The V6 and automatic transmission are both powerful, and smooth. Every once in awhile, when going slow, then accelerating, you'll get a small rough shift, but all in all, it is a nice smooth shift, with about 300HP working to move you along quickly. While we have the AWD verison, we have not had any snow to test it in.

Audio & nav systems

The upgraded audio system in the Denali version, coupled with the XM radio, make for a great sound. Some cars use Sirius (same company, different satellites and hardware), which sounds like a cheap AM radio, even if you have a high end system. The Journey had this configuration, and it was a major let down. This has XM, and great speakers, for a terrific sound. As for the NAV system, it works well, it isn't laggy, and is fairly simple to use. The Garmin system used in Chrysler cars, is the nicest of all, but the Subaru starlink system I had was the worst one of all times. The RAV4 is okay, but quirky. The Intellilink GMC system works fine, and once you know how to use it, it is reasonable.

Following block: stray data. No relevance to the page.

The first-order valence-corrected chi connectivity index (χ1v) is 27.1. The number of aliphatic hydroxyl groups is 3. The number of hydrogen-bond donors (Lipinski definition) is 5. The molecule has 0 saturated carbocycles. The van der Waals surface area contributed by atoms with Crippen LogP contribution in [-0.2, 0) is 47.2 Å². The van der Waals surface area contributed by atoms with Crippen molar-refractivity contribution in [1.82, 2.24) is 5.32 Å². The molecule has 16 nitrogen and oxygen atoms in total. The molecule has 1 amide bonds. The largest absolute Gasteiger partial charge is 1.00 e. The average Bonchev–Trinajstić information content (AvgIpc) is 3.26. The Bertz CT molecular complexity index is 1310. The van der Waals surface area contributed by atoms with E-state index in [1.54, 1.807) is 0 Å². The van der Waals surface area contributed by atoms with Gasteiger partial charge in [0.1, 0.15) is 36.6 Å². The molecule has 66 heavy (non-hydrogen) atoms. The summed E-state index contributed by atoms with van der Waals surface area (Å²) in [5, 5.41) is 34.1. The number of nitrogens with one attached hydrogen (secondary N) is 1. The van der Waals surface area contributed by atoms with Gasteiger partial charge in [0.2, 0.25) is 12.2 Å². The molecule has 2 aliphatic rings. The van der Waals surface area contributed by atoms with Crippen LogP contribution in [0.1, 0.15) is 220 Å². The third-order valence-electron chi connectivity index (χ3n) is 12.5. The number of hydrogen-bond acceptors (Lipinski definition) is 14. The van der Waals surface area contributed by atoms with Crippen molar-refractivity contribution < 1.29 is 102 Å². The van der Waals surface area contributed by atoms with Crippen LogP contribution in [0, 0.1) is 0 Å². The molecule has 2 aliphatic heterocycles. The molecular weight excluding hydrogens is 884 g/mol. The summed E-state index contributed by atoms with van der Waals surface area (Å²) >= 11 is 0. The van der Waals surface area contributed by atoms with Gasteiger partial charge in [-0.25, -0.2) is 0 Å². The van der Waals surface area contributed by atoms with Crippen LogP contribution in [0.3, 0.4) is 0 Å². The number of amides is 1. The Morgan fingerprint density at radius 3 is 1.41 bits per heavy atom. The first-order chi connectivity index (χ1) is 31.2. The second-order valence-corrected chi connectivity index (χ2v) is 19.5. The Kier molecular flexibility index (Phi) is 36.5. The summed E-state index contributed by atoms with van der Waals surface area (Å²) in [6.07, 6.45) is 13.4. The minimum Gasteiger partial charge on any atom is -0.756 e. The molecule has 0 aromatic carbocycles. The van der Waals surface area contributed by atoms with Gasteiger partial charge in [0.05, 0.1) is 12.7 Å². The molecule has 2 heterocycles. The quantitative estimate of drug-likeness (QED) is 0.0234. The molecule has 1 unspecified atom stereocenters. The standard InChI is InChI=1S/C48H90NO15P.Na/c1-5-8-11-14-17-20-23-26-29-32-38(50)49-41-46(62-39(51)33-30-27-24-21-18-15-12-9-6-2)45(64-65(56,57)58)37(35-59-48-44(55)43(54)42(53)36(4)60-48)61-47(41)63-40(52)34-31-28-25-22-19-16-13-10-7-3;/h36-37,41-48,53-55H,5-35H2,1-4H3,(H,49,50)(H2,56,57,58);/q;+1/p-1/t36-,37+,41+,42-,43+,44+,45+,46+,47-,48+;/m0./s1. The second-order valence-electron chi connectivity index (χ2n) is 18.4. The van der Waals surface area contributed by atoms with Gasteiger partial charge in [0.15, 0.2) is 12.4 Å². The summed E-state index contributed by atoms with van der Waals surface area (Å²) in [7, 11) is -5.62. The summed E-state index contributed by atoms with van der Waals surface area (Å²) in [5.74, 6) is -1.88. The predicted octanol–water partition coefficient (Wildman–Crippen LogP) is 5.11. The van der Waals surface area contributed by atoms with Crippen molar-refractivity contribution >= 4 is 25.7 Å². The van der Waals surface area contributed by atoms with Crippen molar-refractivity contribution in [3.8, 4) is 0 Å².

Warranty, maintenance cost

This comes with a 3 year/36,000 mile bumper to bumper warranty, as most do. This also comes with 2 years/24,000 mile maintenance. This also includes a 5 year, 100,000 mile powertrain warranty. As for coverage, GMC must be confident to add the 5 year/100,000 mile powertrain warranty, because that is alot of miles.

Why Not the 2015 GMC Terrain?

Fuel economy